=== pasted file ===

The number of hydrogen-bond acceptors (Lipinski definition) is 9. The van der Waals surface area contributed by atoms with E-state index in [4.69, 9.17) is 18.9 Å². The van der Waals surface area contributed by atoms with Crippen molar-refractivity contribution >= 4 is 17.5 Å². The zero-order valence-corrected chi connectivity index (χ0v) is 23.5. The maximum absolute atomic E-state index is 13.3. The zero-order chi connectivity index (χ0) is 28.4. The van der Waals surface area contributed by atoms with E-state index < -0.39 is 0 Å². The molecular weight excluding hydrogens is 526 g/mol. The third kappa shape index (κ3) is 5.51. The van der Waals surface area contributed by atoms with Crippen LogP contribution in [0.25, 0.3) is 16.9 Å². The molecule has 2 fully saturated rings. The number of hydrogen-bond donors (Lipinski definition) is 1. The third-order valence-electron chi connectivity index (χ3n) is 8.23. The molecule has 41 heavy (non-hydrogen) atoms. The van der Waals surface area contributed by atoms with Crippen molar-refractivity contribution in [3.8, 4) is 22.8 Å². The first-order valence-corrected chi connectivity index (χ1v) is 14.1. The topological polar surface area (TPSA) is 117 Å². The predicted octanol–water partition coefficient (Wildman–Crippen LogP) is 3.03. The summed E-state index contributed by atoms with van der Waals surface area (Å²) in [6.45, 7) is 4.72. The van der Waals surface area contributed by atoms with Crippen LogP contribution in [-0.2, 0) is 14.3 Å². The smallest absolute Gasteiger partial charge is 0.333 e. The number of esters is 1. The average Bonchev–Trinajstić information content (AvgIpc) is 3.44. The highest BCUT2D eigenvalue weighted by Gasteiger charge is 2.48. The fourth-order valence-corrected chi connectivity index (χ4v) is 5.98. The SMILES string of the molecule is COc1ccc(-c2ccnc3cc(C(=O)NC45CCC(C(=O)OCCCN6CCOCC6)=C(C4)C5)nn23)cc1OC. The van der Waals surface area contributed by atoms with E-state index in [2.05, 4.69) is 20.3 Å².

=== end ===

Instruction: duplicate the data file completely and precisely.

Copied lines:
The number of hydrogen-bond acceptors (Lipinski definition) is 9. The van der Waals surface area contributed by atoms with E-state index in [4.69, 9.17) is 18.9 Å². The van der Waals surface area contributed by atoms with Crippen molar-refractivity contribution >= 4 is 17.5 Å². The zero-order valence-corrected chi connectivity index (χ0v) is 23.5. The maximum absolute atomic E-state index is 13.3. The zero-order chi connectivity index (χ0) is 28.4. The van der Waals surface area contributed by atoms with E-state index < -0.39 is 0 Å². The molecular weight excluding hydrogens is 526 g/mol. The third kappa shape index (κ3) is 5.51. The van der Waals surface area contributed by atoms with Crippen LogP contribution in [0.25, 0.3) is 16.9 Å². The molecule has 2 fully saturated rings. The number of hydrogen-bond donors (Lipinski definition) is 1. The third-order valence-electron chi connectivity index (χ3n) is 8.23. The molecule has 41 heavy (non-hydrogen) atoms. The van der Waals surface area contributed by atoms with Crippen molar-refractivity contribution in [3.8, 4) is 22.8 Å². The first-order valence-corrected chi connectivity index (χ1v) is 14.1. The topological polar surface area (TPSA) is 117 Å². The predicted octanol–water partition coefficient (Wildman–Crippen LogP) is 3.03. The summed E-state index contributed by atoms with van der Waals surface area (Å²) in [6.45, 7) is 4.72. The van der Waals surface area contributed by atoms with Crippen LogP contribution in [-0.2, 0) is 14.3 Å². The smallest absolute Gasteiger partial charge is 0.333 e. The number of esters is 1. The average Bonchev–Trinajstić information content (AvgIpc) is 3.44. The highest BCUT2D eigenvalue weighted by Gasteiger charge is 2.48. The fourth-order valence-corrected chi connectivity index (χ4v) is 5.98. The SMILES string of the molecule is COc1ccc(-c2ccnc3cc(C(=O)NC45CCC(C(=O)OCCCN6CCOCC6)=C(C4)C5)nn23)cc1OC. The van der Waals surface area contributed by atoms with E-state index in [2.05, 4.69) is 20.3 Å².